Books of the Year: Comedy

Bedwetting, race hate, Communist holidays and zombies, according to this latest batch of memoirs
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The Independent Culture

It's not until you sit backstage with a comedian and hear them use every four-letter word under the sun to describe what has been a more-than-adequate performance that you realise quite how miserable – or tortured, as artistic parlance has it – a lot of them are.

So where better to start than with Sarah Silverman, the American who has made her torture the inspiration for her scatalogically inflected act? The Bedwetter: Stories of Courage, Redemption and Pee (Faber, £12.99) relates how she struggled to control her bodily functions through to her teens. Her writing is surprisingly endearing, given her abrasive act, and never less than truthful – especially about the bombardment of hate she received after a "racist" joke she told to highlight bigotry was taken at face value.

Which brings us to another comedian with a penchant for upsetting the masses. My Booky Wook 2: This Time it's Personal (HarperCollins, £20) picks up the story post-Russell Brand's benders, just in time for a fling with Kate Moss. I'm not a fan of Brand's comedy – I find it too consciously wordy – but after an initially grating overuse of rhetoric, he has produced a fascinating insight into a mind that craves fame and, in so doing, leads him to Sachsgate et al. He just doesn't seem to know when funny stops and insensitivity begins. It is one of the best biographies of the year, and not just by a comedian, I'd wager.

Which can't be said for Harry Hill's Livin' the Dreem: A Year in My Life (Faber, £18.99). Comedy is inevitably subjective, and if you like someone's shtick, chances are you'll like their writing, but for me, Hill is this year's anti-Brand. I like his TV Burp. I like it very much. But his made-up diary of a year? Dire. It's a conceit that could work over a five-minute sketch, but not 500 pages.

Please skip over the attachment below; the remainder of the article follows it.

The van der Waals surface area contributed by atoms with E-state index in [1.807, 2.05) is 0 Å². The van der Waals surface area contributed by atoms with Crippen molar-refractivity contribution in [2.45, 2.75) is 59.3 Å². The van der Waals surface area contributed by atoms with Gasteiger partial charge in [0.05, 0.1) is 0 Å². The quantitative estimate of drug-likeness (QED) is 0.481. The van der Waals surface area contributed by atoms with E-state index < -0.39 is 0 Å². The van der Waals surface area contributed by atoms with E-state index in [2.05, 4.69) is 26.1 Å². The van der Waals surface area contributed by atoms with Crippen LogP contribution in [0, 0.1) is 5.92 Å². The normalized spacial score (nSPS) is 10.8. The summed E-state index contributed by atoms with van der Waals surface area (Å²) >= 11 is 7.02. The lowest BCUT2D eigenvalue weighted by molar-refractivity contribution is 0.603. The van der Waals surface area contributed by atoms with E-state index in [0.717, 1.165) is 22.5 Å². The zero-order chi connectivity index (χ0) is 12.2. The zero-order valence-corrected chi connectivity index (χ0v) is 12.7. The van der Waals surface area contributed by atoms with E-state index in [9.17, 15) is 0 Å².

Alexei Sayle's Stalin Ate My Homework (Sceptre, £20), on the other hand, is tremendous, making his influences manifest as he recalls a childhood spent following his Communist parents on holidays around Eastern Europe. While Sayle focuses on his life pre-comedy, Jo Brand comes over all grande dame in Can't Stand Up For Sitting Down (Headline Review, £20), offering a mine of information about life on the circuit during the 1980s and 1990s; though the book takes a serious downturn once she begins chapters about her friends, family and TV work.

As for Simon Pegg's Nerd Do Well (Century, £18.99), the title says it all: if you love the Star Wars franchise and zombie movies, you'll love Pegg's examination of their minutiae. If you don't, well, don't bother.

The hugely popular Michael McIntyre is the very essence of charm on stage. As he was at school, where I spent two years with him. "They were all the same to me," he writes of me and my classmates in Life & Laughing: My Story (Michael Joseph, £20). "Boring... They were middle-class and lived in Middlesex and destined to be working in middle-management with a middle parting, driving a middle-of-the-range Audi in the middle lane." Michael, I don't even own a car! But enough about me. This is but one instance when he uses his newfound fame to insult those he's met along the way. Certainly, there's plenty of interesting backstory (his father wrote for Kenny Everett), but there's also a haven't-I-done-well smugness running through. Nope, haven't let my personal feelings colour that review – not one iota.